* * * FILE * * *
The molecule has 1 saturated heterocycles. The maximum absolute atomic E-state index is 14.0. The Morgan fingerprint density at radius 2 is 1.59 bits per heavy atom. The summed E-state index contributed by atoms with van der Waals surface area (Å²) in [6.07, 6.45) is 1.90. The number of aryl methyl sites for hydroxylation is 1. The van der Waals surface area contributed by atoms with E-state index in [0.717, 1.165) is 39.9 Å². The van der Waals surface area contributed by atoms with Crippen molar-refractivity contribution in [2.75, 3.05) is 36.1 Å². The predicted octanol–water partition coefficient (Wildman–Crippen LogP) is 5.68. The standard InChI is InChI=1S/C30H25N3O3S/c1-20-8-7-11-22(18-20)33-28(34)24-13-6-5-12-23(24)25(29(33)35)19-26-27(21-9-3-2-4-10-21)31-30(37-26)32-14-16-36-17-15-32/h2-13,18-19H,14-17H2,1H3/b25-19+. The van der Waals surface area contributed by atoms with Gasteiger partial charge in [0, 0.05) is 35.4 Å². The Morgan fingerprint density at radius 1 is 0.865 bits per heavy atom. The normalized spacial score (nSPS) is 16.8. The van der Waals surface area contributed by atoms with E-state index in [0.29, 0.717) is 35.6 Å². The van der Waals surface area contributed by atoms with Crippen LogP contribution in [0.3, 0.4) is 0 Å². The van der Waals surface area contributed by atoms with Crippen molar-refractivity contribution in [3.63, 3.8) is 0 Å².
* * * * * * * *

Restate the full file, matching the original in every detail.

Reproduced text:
The molecule has 1 saturated heterocycles. The maximum absolute atomic E-state index is 14.0. The Morgan fingerprint density at radius 2 is 1.59 bits per heavy atom. The summed E-state index contributed by atoms with van der Waals surface area (Å²) in [6.07, 6.45) is 1.90. The number of aryl methyl sites for hydroxylation is 1. The van der Waals surface area contributed by atoms with E-state index in [0.717, 1.165) is 39.9 Å². The van der Waals surface area contributed by atoms with Crippen molar-refractivity contribution in [2.75, 3.05) is 36.1 Å². The predicted octanol–water partition coefficient (Wildman–Crippen LogP) is 5.68. The standard InChI is InChI=1S/C30H25N3O3S/c1-20-8-7-11-22(18-20)33-28(34)24-13-6-5-12-23(24)25(29(33)35)19-26-27(21-9-3-2-4-10-21)31-30(37-26)32-14-16-36-17-15-32/h2-13,18-19H,14-17H2,1H3/b25-19+. The van der Waals surface area contributed by atoms with Gasteiger partial charge in [0, 0.05) is 35.4 Å². The Morgan fingerprint density at radius 1 is 0.865 bits per heavy atom. The normalized spacial score (nSPS) is 16.8. The van der Waals surface area contributed by atoms with E-state index in [0.29, 0.717) is 35.6 Å². The van der Waals surface area contributed by atoms with Crippen LogP contribution in [0.3, 0.4) is 0 Å². The van der Waals surface area contributed by atoms with Crippen molar-refractivity contribution in [3.63, 3.8) is 0 Å².